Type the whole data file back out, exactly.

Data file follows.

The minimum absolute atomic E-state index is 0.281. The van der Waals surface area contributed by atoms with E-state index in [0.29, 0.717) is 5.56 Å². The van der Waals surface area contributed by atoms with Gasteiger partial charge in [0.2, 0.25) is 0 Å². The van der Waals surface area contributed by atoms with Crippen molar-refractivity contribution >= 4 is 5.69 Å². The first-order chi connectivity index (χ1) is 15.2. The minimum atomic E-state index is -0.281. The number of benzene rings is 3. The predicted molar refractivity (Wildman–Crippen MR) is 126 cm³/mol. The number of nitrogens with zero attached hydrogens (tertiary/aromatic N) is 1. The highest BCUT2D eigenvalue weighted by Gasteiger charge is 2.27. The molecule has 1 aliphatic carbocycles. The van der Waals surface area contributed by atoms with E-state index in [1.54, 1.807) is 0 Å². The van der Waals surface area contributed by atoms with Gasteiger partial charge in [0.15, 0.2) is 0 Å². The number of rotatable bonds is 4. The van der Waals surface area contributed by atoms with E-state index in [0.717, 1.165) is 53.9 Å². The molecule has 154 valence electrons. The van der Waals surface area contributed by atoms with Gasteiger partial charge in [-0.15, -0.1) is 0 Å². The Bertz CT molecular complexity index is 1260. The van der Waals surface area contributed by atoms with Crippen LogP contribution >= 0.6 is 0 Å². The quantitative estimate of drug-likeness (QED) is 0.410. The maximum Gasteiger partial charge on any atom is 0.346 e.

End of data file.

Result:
The minimum absolute atomic E-state index is 0.281. The van der Waals surface area contributed by atoms with E-state index in [0.29, 0.717) is 5.56 Å². The van der Waals surface area contributed by atoms with Gasteiger partial charge in [0.2, 0.25) is 0 Å². The van der Waals surface area contributed by atoms with Crippen molar-refractivity contribution >= 4 is 5.69 Å². The first-order chi connectivity index (χ1) is 15.2. The minimum atomic E-state index is -0.281. The number of benzene rings is 3. The predicted molar refractivity (Wildman–Crippen MR) is 126 cm³/mol. The number of nitrogens with zero attached hydrogens (tertiary/aromatic N) is 1. The highest BCUT2D eigenvalue weighted by Gasteiger charge is 2.27. The molecule has 1 aliphatic carbocycles. The van der Waals surface area contributed by atoms with E-state index in [1.54, 1.807) is 0 Å². The van der Waals surface area contributed by atoms with Gasteiger partial charge in [0.15, 0.2) is 0 Å². The number of rotatable bonds is 4. The van der Waals surface area contributed by atoms with E-state index in [0.717, 1.165) is 53.9 Å². The molecule has 154 valence electrons. The van der Waals surface area contributed by atoms with Gasteiger partial charge in [-0.15, -0.1) is 0 Å². The Bertz CT molecular complexity index is 1260. The van der Waals surface area contributed by atoms with Crippen LogP contribution >= 0.6 is 0 Å². The quantitative estimate of drug-likeness (QED) is 0.410. The maximum Gasteiger partial charge on any atom is 0.346 e.